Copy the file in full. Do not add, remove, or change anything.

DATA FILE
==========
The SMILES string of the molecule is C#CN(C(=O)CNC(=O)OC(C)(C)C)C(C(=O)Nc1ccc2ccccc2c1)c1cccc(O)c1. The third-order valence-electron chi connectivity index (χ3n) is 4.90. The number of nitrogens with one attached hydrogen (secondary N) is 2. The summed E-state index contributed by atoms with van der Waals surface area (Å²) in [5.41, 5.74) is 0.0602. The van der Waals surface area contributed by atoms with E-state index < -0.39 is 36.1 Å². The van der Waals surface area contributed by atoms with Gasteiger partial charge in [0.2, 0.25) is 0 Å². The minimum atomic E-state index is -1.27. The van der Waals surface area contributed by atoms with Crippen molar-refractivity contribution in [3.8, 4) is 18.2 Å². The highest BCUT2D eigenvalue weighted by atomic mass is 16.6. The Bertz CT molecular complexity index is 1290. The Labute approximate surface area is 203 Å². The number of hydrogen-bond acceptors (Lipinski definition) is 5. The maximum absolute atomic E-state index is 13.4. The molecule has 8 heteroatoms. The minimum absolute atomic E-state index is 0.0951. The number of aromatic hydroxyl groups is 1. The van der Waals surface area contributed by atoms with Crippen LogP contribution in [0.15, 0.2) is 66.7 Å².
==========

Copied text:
The SMILES string of the molecule is C#CN(C(=O)CNC(=O)OC(C)(C)C)C(C(=O)Nc1ccc2ccccc2c1)c1cccc(O)c1. The third-order valence-electron chi connectivity index (χ3n) is 4.90. The number of nitrogens with one attached hydrogen (secondary N) is 2. The summed E-state index contributed by atoms with van der Waals surface area (Å²) in [5.41, 5.74) is 0.0602. The van der Waals surface area contributed by atoms with E-state index < -0.39 is 36.1 Å². The van der Waals surface area contributed by atoms with Gasteiger partial charge in [0.2, 0.25) is 0 Å². The minimum atomic E-state index is -1.27. The van der Waals surface area contributed by atoms with Crippen molar-refractivity contribution in [3.8, 4) is 18.2 Å². The highest BCUT2D eigenvalue weighted by atomic mass is 16.6. The Bertz CT molecular complexity index is 1290. The Labute approximate surface area is 203 Å². The number of hydrogen-bond acceptors (Lipinski definition) is 5. The maximum absolute atomic E-state index is 13.4. The molecule has 8 heteroatoms. The minimum absolute atomic E-state index is 0.0951. The number of aromatic hydroxyl groups is 1. The van der Waals surface area contributed by atoms with Crippen LogP contribution in [0.15, 0.2) is 66.7 Å².